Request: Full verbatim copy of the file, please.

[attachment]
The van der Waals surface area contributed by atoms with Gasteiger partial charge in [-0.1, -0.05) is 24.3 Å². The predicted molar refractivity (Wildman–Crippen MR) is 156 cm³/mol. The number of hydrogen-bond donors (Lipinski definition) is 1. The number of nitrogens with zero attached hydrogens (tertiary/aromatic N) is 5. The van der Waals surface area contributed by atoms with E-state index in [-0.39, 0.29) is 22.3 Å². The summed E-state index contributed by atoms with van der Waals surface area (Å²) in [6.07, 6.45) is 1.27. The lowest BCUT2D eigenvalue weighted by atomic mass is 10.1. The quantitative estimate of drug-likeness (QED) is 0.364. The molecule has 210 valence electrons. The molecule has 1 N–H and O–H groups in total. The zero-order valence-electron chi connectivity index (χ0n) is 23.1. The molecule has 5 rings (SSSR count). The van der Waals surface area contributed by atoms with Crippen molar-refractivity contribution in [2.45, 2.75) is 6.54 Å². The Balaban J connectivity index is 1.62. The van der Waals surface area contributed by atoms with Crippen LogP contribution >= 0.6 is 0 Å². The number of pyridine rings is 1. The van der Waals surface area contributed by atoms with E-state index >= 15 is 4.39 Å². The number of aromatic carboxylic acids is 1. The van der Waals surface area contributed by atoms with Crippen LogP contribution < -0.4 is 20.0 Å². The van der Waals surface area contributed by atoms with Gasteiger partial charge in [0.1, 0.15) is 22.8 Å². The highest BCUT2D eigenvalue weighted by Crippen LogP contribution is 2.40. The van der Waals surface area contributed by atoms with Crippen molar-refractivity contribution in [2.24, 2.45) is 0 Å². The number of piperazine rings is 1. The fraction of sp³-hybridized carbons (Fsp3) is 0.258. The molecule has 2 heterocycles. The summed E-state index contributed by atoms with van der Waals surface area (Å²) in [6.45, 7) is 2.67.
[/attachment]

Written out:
The van der Waals surface area contributed by atoms with Gasteiger partial charge in [-0.1, -0.05) is 24.3 Å². The predicted molar refractivity (Wildman–Crippen MR) is 156 cm³/mol. The number of hydrogen-bond donors (Lipinski definition) is 1. The number of nitrogens with zero attached hydrogens (tertiary/aromatic N) is 5. The van der Waals surface area contributed by atoms with E-state index in [-0.39, 0.29) is 22.3 Å². The summed E-state index contributed by atoms with van der Waals surface area (Å²) in [6.07, 6.45) is 1.27. The lowest BCUT2D eigenvalue weighted by atomic mass is 10.1. The quantitative estimate of drug-likeness (QED) is 0.364. The molecule has 210 valence electrons. The molecule has 1 N–H and O–H groups in total. The zero-order valence-electron chi connectivity index (χ0n) is 23.1. The molecule has 5 rings (SSSR count). The van der Waals surface area contributed by atoms with Crippen molar-refractivity contribution in [2.45, 2.75) is 6.54 Å². The Balaban J connectivity index is 1.62. The van der Waals surface area contributed by atoms with Crippen LogP contribution >= 0.6 is 0 Å². The number of pyridine rings is 1. The van der Waals surface area contributed by atoms with E-state index >= 15 is 4.39 Å². The number of aromatic carboxylic acids is 1. The van der Waals surface area contributed by atoms with Crippen LogP contribution < -0.4 is 20.0 Å². The van der Waals surface area contributed by atoms with Gasteiger partial charge in [0.1, 0.15) is 22.8 Å². The highest BCUT2D eigenvalue weighted by Crippen LogP contribution is 2.40. The van der Waals surface area contributed by atoms with Crippen molar-refractivity contribution in [2.24, 2.45) is 0 Å². The number of piperazine rings is 1. The fraction of sp³-hybridized carbons (Fsp3) is 0.258. The molecule has 2 heterocycles. The summed E-state index contributed by atoms with van der Waals surface area (Å²) in [6.45, 7) is 2.67.